- Never Justice, Never Peace: Mother Jones and the Miner Rebellion at Paint and Cabin Creeksby Lon Kelly Savage and Ginny Savage Ayers
The West Virginia mine wars remain one of the most startling moments of class conflict in American history and one of the definitive narratives of Appalachia. David Alan Corbin's Life, Work, and Rebellion in the Coal Fields: The Southern West Virginia Miners, 1880–1922(Urbana, 1981) established a high standard on the subject that inspired two generations of scholarship, which has recently seen an upsurge with James Green's The Devil Is Here in These [End Page 726] Hills: West Virginia's Coal Miners and Their Battle for Freedom(New York, 2015) and this latest offering. Although most histories of the era focus on the Matewan massacre and the battle of Blair Mountain in 1920 and 1921 respectively, Never Justice, Never Peace: Mother Jones and the Miner Rebellion at Paint and Cabin Creeksrefreshingly focuses only on the first phase of miner militancy, in 1912–1913, and the leadership of the enigmatic matron of labor struggle, Mother Jones. Like many other accounts of labor struggles, Lon Kelly Savage and Ginny Savage Ayers's account of Paint Creek and Cabin Creek is a story of missed opportunity for workers and of a national status quo dead set against industrial democracy.
Jones was an inspirational figure for miners all over the country, but her presence was also often tactical, given the Victorian invincibility accorded by her sex and age. Miners and their families were at the mercy of their employers, primarily due to the cruelty of the mine guards employed by the Baldwin-Felts Detective Agency, the main strikebreaking organization in West Virginia, and the immensely powerful Chesapeake and Ohio Railroad. A coalition of black, Italian, and Anglo Appalachian miners stood up to the guards' bullying at the Paint Creek Collieries mines in the spring of 1912 and began the first salvo in a conflict that defined life in central Appalachia for generations. The Socialist Party of America, coming off its biggest national vote in American history in the 1912 presidential election, temporarily pinned "high hopes for their party and its ideology" on southern West Virginia as a springboard into other southern states (p. 277). William Glasscock and Henry Hatfield, West Virginia's two Progressive Republican governors, played major roles, the former by declaring martial law multiple times, the latter by promising to serve as a mediator between miners and management—albeit while blatantly violating freedom of the press in his own capital city. In 1913, West Virginia was the crucible of American class conflict.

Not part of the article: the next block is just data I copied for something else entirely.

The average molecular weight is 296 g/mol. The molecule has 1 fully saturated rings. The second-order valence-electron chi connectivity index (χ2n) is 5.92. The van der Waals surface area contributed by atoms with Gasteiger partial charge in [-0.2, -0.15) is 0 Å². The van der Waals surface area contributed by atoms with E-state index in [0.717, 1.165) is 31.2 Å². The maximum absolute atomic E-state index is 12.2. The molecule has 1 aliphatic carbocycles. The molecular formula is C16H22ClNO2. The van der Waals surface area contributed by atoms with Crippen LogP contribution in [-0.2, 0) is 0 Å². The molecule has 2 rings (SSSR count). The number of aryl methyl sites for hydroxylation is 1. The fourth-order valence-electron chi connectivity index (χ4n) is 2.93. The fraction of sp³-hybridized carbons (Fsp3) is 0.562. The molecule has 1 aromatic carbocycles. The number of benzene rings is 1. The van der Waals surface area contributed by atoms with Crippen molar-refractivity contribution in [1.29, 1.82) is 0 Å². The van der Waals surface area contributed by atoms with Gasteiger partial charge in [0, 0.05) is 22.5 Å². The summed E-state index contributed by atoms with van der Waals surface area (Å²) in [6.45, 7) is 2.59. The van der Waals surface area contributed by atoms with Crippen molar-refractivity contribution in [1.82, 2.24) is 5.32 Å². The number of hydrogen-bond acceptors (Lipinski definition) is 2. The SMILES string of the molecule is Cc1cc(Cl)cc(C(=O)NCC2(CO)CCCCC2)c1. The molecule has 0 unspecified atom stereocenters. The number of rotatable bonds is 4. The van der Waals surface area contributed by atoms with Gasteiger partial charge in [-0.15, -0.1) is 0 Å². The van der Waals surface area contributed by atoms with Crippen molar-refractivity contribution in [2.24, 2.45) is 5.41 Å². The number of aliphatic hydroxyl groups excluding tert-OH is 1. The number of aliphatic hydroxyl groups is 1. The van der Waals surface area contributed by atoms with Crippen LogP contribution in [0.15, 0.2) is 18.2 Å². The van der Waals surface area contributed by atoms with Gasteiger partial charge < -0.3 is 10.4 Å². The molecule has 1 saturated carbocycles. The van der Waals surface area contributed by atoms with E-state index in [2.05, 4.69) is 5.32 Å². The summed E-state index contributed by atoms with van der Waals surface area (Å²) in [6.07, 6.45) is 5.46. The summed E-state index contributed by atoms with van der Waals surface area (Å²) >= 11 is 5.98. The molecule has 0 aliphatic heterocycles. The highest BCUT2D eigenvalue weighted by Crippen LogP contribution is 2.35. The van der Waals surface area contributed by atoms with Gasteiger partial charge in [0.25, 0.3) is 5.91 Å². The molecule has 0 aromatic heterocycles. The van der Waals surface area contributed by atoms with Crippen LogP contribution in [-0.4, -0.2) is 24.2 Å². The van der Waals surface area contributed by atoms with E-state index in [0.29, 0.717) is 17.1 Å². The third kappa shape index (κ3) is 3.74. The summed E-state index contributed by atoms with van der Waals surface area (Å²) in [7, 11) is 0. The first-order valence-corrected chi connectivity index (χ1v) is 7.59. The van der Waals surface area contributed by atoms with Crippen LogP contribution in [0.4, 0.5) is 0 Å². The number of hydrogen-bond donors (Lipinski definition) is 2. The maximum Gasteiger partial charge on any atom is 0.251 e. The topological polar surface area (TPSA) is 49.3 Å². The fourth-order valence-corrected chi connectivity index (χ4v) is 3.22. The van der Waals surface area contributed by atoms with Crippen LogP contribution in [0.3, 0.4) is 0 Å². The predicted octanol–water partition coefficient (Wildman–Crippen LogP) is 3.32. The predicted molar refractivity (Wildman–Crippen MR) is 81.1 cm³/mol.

Savage and Ayers have produced a useful, succinct retelling of the early stages of the mine wars, though without taking any unexpected interpretive turns. Mother Jones often appears heroic, if vainglorious, in their telling, and the authors know better than to take all of her statements and derring-do as gospel. The fact is that the stories of the elderly woman fearlessly facing down Baldwin-Felts mercenaries in 1912, as "fanciful" and full of exaggerated "bravado" on her part as they may have been, marked the moment when "some began to regard her less and less as a sweet old lady and more and more as an uncivil shrew" (pp. 60, 59, 61).
One of the most helpful contributions provided in this volume is a new simple map of Cabin Creek and Paint Creek in southern Kanawha County and northern Raleigh County, West Virginia, and the settlements, encampments, and company towns involved in the strikes in question, a feature absent in a surprising number of similar monographs. But the useful map is only part of a remarkable product of intricate, careful research that stands as the most detailed history of Paint Creek and Cabin Creek now available. Never Justice, Never Peaceis not a major statement on American labor history, but it...